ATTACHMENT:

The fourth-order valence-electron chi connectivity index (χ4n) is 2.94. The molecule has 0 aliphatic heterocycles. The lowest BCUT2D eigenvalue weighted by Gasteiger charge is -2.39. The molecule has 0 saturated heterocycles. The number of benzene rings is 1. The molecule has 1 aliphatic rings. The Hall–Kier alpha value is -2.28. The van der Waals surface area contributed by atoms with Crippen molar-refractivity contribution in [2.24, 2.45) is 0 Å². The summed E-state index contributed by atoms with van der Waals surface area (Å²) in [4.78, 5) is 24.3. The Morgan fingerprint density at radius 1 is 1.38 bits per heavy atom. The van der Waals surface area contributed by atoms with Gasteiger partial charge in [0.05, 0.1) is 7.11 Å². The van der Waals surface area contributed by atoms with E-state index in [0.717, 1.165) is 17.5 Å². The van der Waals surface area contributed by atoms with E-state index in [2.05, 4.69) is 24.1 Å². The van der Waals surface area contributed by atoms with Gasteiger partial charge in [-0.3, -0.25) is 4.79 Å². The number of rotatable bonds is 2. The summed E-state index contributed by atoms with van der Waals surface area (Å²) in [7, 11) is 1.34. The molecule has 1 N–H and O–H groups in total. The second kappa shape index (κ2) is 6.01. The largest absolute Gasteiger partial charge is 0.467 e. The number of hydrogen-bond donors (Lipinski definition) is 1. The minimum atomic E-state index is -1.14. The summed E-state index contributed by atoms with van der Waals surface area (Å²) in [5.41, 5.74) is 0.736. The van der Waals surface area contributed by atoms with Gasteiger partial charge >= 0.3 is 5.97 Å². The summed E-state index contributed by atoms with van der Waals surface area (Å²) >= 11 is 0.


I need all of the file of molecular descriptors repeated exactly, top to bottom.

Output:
The fourth-order valence-electron chi connectivity index (χ4n) is 2.94. The molecule has 0 aliphatic heterocycles. The lowest BCUT2D eigenvalue weighted by Gasteiger charge is -2.39. The molecule has 0 saturated heterocycles. The number of benzene rings is 1. The molecule has 1 aliphatic rings. The Hall–Kier alpha value is -2.28. The van der Waals surface area contributed by atoms with Crippen molar-refractivity contribution in [2.24, 2.45) is 0 Å². The summed E-state index contributed by atoms with van der Waals surface area (Å²) in [4.78, 5) is 24.3. The Morgan fingerprint density at radius 1 is 1.38 bits per heavy atom. The van der Waals surface area contributed by atoms with Gasteiger partial charge in [0.05, 0.1) is 7.11 Å². The van der Waals surface area contributed by atoms with E-state index in [0.717, 1.165) is 17.5 Å². The van der Waals surface area contributed by atoms with E-state index in [2.05, 4.69) is 24.1 Å². The van der Waals surface area contributed by atoms with Gasteiger partial charge in [-0.3, -0.25) is 4.79 Å². The number of rotatable bonds is 2. The summed E-state index contributed by atoms with van der Waals surface area (Å²) in [7, 11) is 1.34. The molecule has 1 N–H and O–H groups in total. The second kappa shape index (κ2) is 6.01. The largest absolute Gasteiger partial charge is 0.467 e. The number of hydrogen-bond donors (Lipinski definition) is 1. The minimum atomic E-state index is -1.14. The summed E-state index contributed by atoms with van der Waals surface area (Å²) in [5.41, 5.74) is 0.736. The van der Waals surface area contributed by atoms with Gasteiger partial charge >= 0.3 is 5.97 Å². The summed E-state index contributed by atoms with van der Waals surface area (Å²) >= 11 is 0.